Five nutritious items dietitians recommend stocking up on when you’re trying to be healthy on a budget


With many Australians already under pressure thanks to the rising cost of living, news that food prices are set to rise won’t be welcome.

The National Food Supply Chain Alliance has warned grocery prices could jump 8 per cent by this time next year.

With many people trying to cut back on their costs at the supermarket, the ABC spoke to two accredited practicing dietitians to get their takes.

And they say saving cash doesn’t have to mean cutting back on healthy food.

“It’s such a common thought that eating healthy is going to be expensive — it doesn’t have to be,” says Nutrition Australia’s Leanne Elliston.

“It’s about knowing what to look for.”

Dietitians Australia spokesperson Anika Rouf agrees.

She says the best way to save money at the supermarket is to plan ahead.

Here are five cheap items the experts say are worth adding to your trolley.

canned fish

A close up photo of Australian salmon on a wafer with cream cheese and topped with diced chives.
Canned salmon doesn’t have to be eaten straight out of the tin.(ABC Great Southern: Tom Edwards)


“When we’re trying to save, we avoid fish because we associate it with being costly, we think of really fancy fish like salmon,” Dr Rouf says.


She says there are a lot of tasty tinned options available these days.

“Something simple like lemon and cracked pepper can be quite flavorsome.”

But keep an eye out for added salt.

Dr Rouf says fish in spring water is the lowest-calorie option.

If there are no spring-water options on the shelf, she ranks fish in oil above fish in sauces, which often contain more salt.

How much?

Tinned tuna: Single-serve 95-gram cans range from about 90 cents to $2.70, depending on the brand

Sardines: Tins ranging from 105 to 120 grams range from 85 cents to $5.25

Tinned salmon: Single-serve 95-gram cans range from $1.20 to $2.90


Eggs in an egg carton.
Eggs are an easy way to boost your protein intake.(ABC Radio Brisbane: Jessica Hinchliffe)


Dr Rouf says eggs are a good source of protein and are often much cheaper than meat.

“It’s a great protein to have on the go and very versatile — they can go in things like sandwiches and salads.”

According to Australia’s dietary guidelines, two large eggs make up the equivalent of a standard serving of lean meat.

How much?

Prices for a 12-pack of free-range eggs vary, ranging from $4.50 to $9.80

Tinned tomatoes

A close up for a can of tinned tomatoes on a silky oak wooden table.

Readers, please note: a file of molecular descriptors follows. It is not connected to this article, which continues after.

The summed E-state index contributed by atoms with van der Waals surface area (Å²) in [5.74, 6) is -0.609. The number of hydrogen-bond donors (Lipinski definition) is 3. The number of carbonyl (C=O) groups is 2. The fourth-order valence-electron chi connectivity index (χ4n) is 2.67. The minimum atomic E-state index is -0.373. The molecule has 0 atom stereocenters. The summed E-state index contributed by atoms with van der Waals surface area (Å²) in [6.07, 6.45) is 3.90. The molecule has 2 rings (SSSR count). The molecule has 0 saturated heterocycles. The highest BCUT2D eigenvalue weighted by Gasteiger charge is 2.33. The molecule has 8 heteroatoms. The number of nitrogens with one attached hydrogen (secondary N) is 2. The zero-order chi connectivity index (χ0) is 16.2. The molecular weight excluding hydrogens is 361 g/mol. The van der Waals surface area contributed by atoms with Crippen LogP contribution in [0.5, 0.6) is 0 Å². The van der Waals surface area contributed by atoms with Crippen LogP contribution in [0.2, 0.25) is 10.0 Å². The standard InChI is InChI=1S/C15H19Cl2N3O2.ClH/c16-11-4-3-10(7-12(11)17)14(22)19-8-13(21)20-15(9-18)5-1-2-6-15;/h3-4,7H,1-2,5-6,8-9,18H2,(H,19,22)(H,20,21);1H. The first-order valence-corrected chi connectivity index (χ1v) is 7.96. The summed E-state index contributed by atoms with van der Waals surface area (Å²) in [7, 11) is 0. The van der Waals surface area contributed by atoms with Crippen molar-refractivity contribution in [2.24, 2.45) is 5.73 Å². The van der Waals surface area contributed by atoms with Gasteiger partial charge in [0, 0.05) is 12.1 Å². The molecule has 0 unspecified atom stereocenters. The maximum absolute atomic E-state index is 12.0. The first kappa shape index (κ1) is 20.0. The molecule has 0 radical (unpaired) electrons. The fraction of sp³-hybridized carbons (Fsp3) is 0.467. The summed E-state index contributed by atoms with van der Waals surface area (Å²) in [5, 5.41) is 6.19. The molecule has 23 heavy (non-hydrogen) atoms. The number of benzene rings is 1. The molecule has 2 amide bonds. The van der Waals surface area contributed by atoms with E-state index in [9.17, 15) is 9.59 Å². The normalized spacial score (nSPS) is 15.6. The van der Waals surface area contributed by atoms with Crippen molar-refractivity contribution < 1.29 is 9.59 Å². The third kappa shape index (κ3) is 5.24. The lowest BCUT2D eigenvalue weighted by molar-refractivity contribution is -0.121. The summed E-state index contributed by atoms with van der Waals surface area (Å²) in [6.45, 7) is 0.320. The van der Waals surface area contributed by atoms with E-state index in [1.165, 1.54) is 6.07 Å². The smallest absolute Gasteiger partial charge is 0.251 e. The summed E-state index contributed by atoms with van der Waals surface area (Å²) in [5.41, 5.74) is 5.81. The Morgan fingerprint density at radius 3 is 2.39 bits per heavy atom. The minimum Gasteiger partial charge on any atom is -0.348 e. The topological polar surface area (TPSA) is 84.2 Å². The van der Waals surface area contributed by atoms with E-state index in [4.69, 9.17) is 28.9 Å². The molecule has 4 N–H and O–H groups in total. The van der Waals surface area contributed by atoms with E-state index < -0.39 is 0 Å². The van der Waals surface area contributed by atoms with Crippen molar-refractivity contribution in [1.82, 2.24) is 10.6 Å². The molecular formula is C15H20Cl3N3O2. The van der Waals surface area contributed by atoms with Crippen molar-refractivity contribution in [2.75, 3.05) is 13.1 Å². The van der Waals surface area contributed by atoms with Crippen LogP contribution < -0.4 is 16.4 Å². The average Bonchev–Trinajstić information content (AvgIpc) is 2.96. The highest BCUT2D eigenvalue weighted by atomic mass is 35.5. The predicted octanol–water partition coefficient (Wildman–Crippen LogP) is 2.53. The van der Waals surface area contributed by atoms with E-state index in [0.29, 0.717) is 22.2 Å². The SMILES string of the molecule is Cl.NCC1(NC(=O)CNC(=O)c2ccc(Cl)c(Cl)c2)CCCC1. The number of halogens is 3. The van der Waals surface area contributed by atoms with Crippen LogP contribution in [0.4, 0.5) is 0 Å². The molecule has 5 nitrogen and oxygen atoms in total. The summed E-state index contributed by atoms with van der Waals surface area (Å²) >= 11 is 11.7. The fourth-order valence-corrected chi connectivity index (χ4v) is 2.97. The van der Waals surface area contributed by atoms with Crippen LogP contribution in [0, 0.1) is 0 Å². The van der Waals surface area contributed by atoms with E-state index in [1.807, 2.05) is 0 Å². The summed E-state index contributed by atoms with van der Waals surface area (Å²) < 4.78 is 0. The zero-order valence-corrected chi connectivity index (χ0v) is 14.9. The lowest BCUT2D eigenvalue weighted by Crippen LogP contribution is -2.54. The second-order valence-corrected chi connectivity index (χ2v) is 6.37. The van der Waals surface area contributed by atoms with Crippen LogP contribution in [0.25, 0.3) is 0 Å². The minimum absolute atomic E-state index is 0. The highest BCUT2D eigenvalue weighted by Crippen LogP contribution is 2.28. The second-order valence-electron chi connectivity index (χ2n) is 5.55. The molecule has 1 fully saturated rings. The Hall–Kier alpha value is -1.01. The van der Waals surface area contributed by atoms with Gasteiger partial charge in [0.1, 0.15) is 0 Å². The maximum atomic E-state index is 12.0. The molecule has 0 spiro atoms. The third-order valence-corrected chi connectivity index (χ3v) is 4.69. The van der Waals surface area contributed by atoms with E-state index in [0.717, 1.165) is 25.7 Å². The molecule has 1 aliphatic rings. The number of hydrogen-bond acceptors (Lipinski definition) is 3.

Choose the variety of tinned tomatoes with the lowest amount of sodium per 100 grams. (ABC News: Danielle Maguire)


Dr Rouf says the beauty of tinned tomatoes lies in their versatility.

They can be used in soups, casseroles, and pasta.

If you have a few tins on hand, you’re able to throw a dish together with whatever fresh seasonal produce you bring back from the shops.

Ms Elliston says you need to watch the salt content on tinned tomatoes because it can vary greatly from variety to variety.

Often there will be a few different brands on the supermarket shelf, so it’s best to compare the nutritional information on the back of the cans and pick the type with the lowest levels of sodium per 100 grams.

How much?

Depending on the brand, tinned tomatoes typically cost between 75 cents and $2.40.


carrot generic close
Carrots make great additions to a whole bunch of dishes — boosting the veggie content and making the meal stretch further. (ABC Rural: Kallee Buchanan)

Dr Rouf says these are some of the most-eaten vegetables, and for good reason.

“They’re very versatile, you can have it raw, in stews and stir-fries,” she says.

“They’re one of those vegetables that are very affordable.”

You can rely on there being a steady supply of cheap carrots at your local supermarket all year round.

And they keep a long time in the fridge — making them great to stock up on and treat as a kitchen staple.

“If they start to go a bit soft, use them in the cooked dish — when you’re using them in soups and stew, you can’t really tell that they’ve gone a bit soft.”

How much?

Pre-packed carrots in 1-kilogram bags range between $1.80 and $2.90.

Tinned chickpeas, lentils and beans

A close up of a tin of chickpeas sitting on a silky oak timber surface.
Chickpeas count as both a vegetable and a source of protein. (ABC News: Danielle Maguire)


Leanne Elliston says lentils are great for making meat-based dishes like casseroles or spaghetti bolognese go further — stretching out leftovers into lunches.

Suddenly a dish that might serve four might serve eight or it lasts for more days.

“You’re also making it more nutritious and you’re putting more fiber in it.”

Dr Rouf explains that vegetables contribute toward both your protein and veggie count for the day.

Half a cup of cooked dried or canned vegetables is considered one serving of vegetables.

You’ll need one cup of cooked vegetables to make up the equivalent of a standard serving of lean meat.

“You’ve got something bringing fiber, protein and healthy carbs too,” Dr Rouf says.

“It’s a really great food that we often don’t gravitate towards.”

Baked beans are also on this list, but Dr Rouf says to opt for a salt-reduced variety.

How much?

Lenses: Between 80 cents and $1.90 for a 420-gram can

Chickpeas: Between 80 cents and $2.20 for a 400-gram can

Baked beans: You could pay between 65 cents for 420-gram tin can and $2.20 for a 425-gram tin

Cost estimates are based on standard prices listed on major supermarket national websites this week. Prices may vary at independent grocers.

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